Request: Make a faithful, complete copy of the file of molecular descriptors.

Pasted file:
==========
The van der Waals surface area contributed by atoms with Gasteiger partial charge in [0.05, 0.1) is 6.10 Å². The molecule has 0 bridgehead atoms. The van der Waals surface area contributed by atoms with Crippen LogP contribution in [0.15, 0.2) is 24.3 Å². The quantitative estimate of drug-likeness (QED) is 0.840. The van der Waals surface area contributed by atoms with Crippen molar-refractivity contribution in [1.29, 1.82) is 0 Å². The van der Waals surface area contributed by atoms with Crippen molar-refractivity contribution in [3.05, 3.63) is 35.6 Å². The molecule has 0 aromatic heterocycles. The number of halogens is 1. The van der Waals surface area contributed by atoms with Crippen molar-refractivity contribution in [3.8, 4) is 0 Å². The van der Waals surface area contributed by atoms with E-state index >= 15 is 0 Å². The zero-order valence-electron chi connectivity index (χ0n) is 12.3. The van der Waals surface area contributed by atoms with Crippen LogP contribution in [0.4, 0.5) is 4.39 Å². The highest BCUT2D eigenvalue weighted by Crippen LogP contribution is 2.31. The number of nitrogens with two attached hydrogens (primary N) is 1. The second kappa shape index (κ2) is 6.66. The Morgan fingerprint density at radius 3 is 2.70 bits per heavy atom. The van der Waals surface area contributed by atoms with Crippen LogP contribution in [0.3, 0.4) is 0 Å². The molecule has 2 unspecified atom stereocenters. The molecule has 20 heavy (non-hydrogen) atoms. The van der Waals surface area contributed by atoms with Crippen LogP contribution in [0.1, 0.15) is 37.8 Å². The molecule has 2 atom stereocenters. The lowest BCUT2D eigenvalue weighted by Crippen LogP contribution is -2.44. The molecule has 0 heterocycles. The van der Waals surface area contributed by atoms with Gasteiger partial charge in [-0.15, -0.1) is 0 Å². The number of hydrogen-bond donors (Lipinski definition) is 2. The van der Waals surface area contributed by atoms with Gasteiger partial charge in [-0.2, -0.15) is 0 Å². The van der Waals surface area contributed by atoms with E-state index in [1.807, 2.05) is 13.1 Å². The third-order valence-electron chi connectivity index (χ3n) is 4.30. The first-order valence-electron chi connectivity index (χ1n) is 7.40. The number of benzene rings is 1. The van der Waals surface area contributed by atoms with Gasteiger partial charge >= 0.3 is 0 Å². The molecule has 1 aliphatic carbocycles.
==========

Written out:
The van der Waals surface area contributed by atoms with Gasteiger partial charge in [0.05, 0.1) is 6.10 Å². The molecule has 0 bridgehead atoms. The van der Waals surface area contributed by atoms with Crippen LogP contribution in [0.15, 0.2) is 24.3 Å². The quantitative estimate of drug-likeness (QED) is 0.840. The van der Waals surface area contributed by atoms with Crippen molar-refractivity contribution in [1.29, 1.82) is 0 Å². The van der Waals surface area contributed by atoms with Crippen molar-refractivity contribution in [3.05, 3.63) is 35.6 Å². The molecule has 0 aromatic heterocycles. The number of halogens is 1. The van der Waals surface area contributed by atoms with Crippen molar-refractivity contribution in [3.8, 4) is 0 Å². The van der Waals surface area contributed by atoms with E-state index >= 15 is 0 Å². The zero-order valence-electron chi connectivity index (χ0n) is 12.3. The van der Waals surface area contributed by atoms with Crippen LogP contribution in [0.4, 0.5) is 4.39 Å². The highest BCUT2D eigenvalue weighted by Crippen LogP contribution is 2.31. The number of nitrogens with two attached hydrogens (primary N) is 1. The second kappa shape index (κ2) is 6.66. The Morgan fingerprint density at radius 3 is 2.70 bits per heavy atom. The van der Waals surface area contributed by atoms with Crippen LogP contribution in [0.3, 0.4) is 0 Å². The molecule has 2 unspecified atom stereocenters. The molecule has 20 heavy (non-hydrogen) atoms. The van der Waals surface area contributed by atoms with Crippen LogP contribution in [0.1, 0.15) is 37.8 Å². The molecule has 2 atom stereocenters. The lowest BCUT2D eigenvalue weighted by Crippen LogP contribution is -2.44. The molecule has 0 heterocycles. The van der Waals surface area contributed by atoms with Gasteiger partial charge in [-0.15, -0.1) is 0 Å². The number of hydrogen-bond donors (Lipinski definition) is 2. The van der Waals surface area contributed by atoms with Gasteiger partial charge in [-0.2, -0.15) is 0 Å². The van der Waals surface area contributed by atoms with E-state index in [1.807, 2.05) is 13.1 Å². The third-order valence-electron chi connectivity index (χ3n) is 4.30. The first-order valence-electron chi connectivity index (χ1n) is 7.40. The number of benzene rings is 1. The van der Waals surface area contributed by atoms with Gasteiger partial charge >= 0.3 is 0 Å². The molecule has 1 aliphatic carbocycles.